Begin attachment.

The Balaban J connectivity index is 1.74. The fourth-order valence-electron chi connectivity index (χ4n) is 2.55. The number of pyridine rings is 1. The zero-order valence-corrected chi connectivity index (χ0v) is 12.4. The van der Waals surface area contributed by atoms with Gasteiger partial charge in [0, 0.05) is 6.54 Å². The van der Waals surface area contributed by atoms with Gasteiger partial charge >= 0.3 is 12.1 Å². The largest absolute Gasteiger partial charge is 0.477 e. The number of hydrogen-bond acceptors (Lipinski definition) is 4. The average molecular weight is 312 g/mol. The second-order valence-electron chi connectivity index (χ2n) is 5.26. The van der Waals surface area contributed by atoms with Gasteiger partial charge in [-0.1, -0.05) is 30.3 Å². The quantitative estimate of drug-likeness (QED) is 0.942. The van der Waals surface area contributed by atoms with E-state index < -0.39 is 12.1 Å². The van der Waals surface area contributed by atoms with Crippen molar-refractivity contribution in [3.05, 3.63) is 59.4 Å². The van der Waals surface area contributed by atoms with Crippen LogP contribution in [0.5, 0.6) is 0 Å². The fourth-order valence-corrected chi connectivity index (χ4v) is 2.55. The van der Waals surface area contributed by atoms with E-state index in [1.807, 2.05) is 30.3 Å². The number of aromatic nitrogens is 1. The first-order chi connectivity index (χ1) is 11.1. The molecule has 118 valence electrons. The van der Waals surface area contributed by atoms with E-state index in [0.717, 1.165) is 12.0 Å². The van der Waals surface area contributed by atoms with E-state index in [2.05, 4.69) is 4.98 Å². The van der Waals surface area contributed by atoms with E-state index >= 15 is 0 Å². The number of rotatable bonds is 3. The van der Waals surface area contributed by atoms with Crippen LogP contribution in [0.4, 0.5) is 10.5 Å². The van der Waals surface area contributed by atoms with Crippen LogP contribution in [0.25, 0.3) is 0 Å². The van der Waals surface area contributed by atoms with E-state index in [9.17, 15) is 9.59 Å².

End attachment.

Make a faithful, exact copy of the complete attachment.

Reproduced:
The Balaban J connectivity index is 1.74. The fourth-order valence-electron chi connectivity index (χ4n) is 2.55. The number of pyridine rings is 1. The zero-order valence-corrected chi connectivity index (χ0v) is 12.4. The van der Waals surface area contributed by atoms with Gasteiger partial charge in [0, 0.05) is 6.54 Å². The van der Waals surface area contributed by atoms with Gasteiger partial charge >= 0.3 is 12.1 Å². The largest absolute Gasteiger partial charge is 0.477 e. The number of hydrogen-bond acceptors (Lipinski definition) is 4. The average molecular weight is 312 g/mol. The second-order valence-electron chi connectivity index (χ2n) is 5.26. The van der Waals surface area contributed by atoms with Gasteiger partial charge in [-0.1, -0.05) is 30.3 Å². The quantitative estimate of drug-likeness (QED) is 0.942. The van der Waals surface area contributed by atoms with E-state index < -0.39 is 12.1 Å². The van der Waals surface area contributed by atoms with Crippen molar-refractivity contribution in [3.05, 3.63) is 59.4 Å². The van der Waals surface area contributed by atoms with Crippen LogP contribution in [0.5, 0.6) is 0 Å². The fourth-order valence-corrected chi connectivity index (χ4v) is 2.55. The van der Waals surface area contributed by atoms with E-state index in [1.807, 2.05) is 30.3 Å². The number of aromatic nitrogens is 1. The first-order chi connectivity index (χ1) is 11.1. The molecule has 118 valence electrons. The van der Waals surface area contributed by atoms with E-state index in [0.717, 1.165) is 12.0 Å². The van der Waals surface area contributed by atoms with E-state index in [2.05, 4.69) is 4.98 Å². The van der Waals surface area contributed by atoms with E-state index >= 15 is 0 Å². The number of rotatable bonds is 3. The van der Waals surface area contributed by atoms with Crippen LogP contribution in [0.4, 0.5) is 10.5 Å². The van der Waals surface area contributed by atoms with Crippen LogP contribution in [0.25, 0.3) is 0 Å². The van der Waals surface area contributed by atoms with E-state index in [9.17, 15) is 9.59 Å².